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Since adding the Like button, the retailer’s average order value has jumped 50%.
Outdoor gear and apparel retailer GiantNerd.com launched in May, intent on offering consumers a variety of ways to socialize around its brand.
To foster dialogue, the retailer provides shoppers with its Powered By Love community where consumers can post comments, engage in discussions, post reviews and ask questions. They can also pose questions on every product page.
To entice consumers to take part in its community, the retailer offer GiantNerd Rewards to shoppers who review products, ask and answer questions, upload photos, join groups, share products on social networks such as Facebook and Twitter or start, or comment on, a conversation.
“We want the wisdom of the crowd to help consumers make more educated purchases,” says the company’s president, Randall Weidberg, whose official title is nerd in charge.
But while spurring conversation is helpful to consumers already on the site, the retailer also wanted to engage those who didn’t know of the GiantNerd or weren’t regular shoppers on the site.
That’s where the Facebook Like button comes in.
In August the retailer added the Facebook Like button to each of its product pages. Allowing a consumer to click that he Likes a particular product expands the breadth of the site’s reach because the consumer’s click of the Like button shows up on Facebook where his family and friends can see it, as well as on GiantNerd.com , says Weidberg.
“It draws targeted traffic back to our site,” he says. “Recommendations are incredibly powerful. I want, and our members want, recommendations from like-minded people and that’s what the Like button gives them. Most people have friends who have similar interests, so when they see that their friend likes a particular product it has a real impact.”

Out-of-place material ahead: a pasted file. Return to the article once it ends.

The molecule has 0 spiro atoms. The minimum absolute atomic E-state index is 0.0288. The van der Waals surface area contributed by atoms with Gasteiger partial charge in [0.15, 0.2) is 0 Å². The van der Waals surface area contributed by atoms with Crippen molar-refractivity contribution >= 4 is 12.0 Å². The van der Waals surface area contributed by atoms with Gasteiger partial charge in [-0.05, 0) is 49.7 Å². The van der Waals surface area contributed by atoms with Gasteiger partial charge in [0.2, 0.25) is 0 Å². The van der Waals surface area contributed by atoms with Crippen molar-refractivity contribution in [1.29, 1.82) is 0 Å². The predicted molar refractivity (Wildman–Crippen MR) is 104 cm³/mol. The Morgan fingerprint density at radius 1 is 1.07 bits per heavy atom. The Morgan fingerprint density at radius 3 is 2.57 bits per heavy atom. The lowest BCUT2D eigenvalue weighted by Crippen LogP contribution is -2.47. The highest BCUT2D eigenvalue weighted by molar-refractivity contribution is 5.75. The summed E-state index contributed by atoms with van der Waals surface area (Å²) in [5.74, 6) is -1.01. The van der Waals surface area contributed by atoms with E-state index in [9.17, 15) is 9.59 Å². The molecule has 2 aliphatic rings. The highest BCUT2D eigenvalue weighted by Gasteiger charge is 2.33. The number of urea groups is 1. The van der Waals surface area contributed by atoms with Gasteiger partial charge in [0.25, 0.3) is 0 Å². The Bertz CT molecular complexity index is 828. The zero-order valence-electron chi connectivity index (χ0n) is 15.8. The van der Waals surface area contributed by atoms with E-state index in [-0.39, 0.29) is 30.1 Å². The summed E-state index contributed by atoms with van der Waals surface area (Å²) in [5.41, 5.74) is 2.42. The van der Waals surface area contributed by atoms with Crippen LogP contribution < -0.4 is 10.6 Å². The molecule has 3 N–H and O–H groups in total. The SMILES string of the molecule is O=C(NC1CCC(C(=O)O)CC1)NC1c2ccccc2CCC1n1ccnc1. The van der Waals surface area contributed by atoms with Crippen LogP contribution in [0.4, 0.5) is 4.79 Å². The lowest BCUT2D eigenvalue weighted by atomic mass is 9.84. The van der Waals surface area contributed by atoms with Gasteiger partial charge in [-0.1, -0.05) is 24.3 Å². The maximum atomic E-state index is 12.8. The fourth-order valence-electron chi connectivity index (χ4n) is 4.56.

Since adding the button, the retailer has increased traffic coming from Facebook 100%. Moreover, the number of those consumers who place an order has jumped 30% and the average order value has risen 50%.
The Like button’s success is leading the retailer to introduce a number of other initiatives that build on the links Facebook and other social network provide, which are called application programming interfaces, or APIs. For instance, the retailer earlier this week launched an application that allows a consumer who asks a question on GiantNerd.com to post the query on Facebook, Twitter, LinkedIn and other social networks.
The program seeks to increase the chances that the consumer will receive a response, as well as to improve the retailer’s visibility.
“Most people spend most of their time on social networks,” he says. “This gives them a chance to get feedback from a wider breadth of people than just those on GiantNerd so they can make a more educated purchasing decision.”